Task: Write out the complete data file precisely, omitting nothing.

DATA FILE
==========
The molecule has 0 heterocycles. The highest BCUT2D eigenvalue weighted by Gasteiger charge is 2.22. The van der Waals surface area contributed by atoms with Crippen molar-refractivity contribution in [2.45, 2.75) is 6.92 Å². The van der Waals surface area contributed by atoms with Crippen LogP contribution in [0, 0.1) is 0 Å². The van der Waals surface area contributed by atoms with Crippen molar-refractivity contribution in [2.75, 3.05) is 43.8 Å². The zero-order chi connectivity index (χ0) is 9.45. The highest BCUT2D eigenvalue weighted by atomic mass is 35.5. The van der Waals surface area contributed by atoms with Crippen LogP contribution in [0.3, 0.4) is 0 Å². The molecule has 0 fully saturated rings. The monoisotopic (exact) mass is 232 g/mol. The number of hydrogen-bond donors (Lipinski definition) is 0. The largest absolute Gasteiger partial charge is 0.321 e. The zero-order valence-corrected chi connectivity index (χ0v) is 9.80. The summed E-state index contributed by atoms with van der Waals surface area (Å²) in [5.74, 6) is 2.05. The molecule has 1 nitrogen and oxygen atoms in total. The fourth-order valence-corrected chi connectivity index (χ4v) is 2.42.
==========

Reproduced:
The molecule has 0 heterocycles. The highest BCUT2D eigenvalue weighted by Gasteiger charge is 2.22. The van der Waals surface area contributed by atoms with Crippen molar-refractivity contribution in [2.45, 2.75) is 6.92 Å². The van der Waals surface area contributed by atoms with Crippen LogP contribution in [0, 0.1) is 0 Å². The van der Waals surface area contributed by atoms with Crippen molar-refractivity contribution in [2.75, 3.05) is 43.8 Å². The zero-order chi connectivity index (χ0) is 9.45. The highest BCUT2D eigenvalue weighted by atomic mass is 35.5. The van der Waals surface area contributed by atoms with Crippen LogP contribution in [0.3, 0.4) is 0 Å². The molecule has 0 fully saturated rings. The monoisotopic (exact) mass is 232 g/mol. The number of hydrogen-bond donors (Lipinski definition) is 0. The largest absolute Gasteiger partial charge is 0.321 e. The zero-order valence-corrected chi connectivity index (χ0v) is 9.80. The summed E-state index contributed by atoms with van der Waals surface area (Å²) in [5.74, 6) is 2.05. The molecule has 1 nitrogen and oxygen atoms in total. The fourth-order valence-corrected chi connectivity index (χ4v) is 2.42.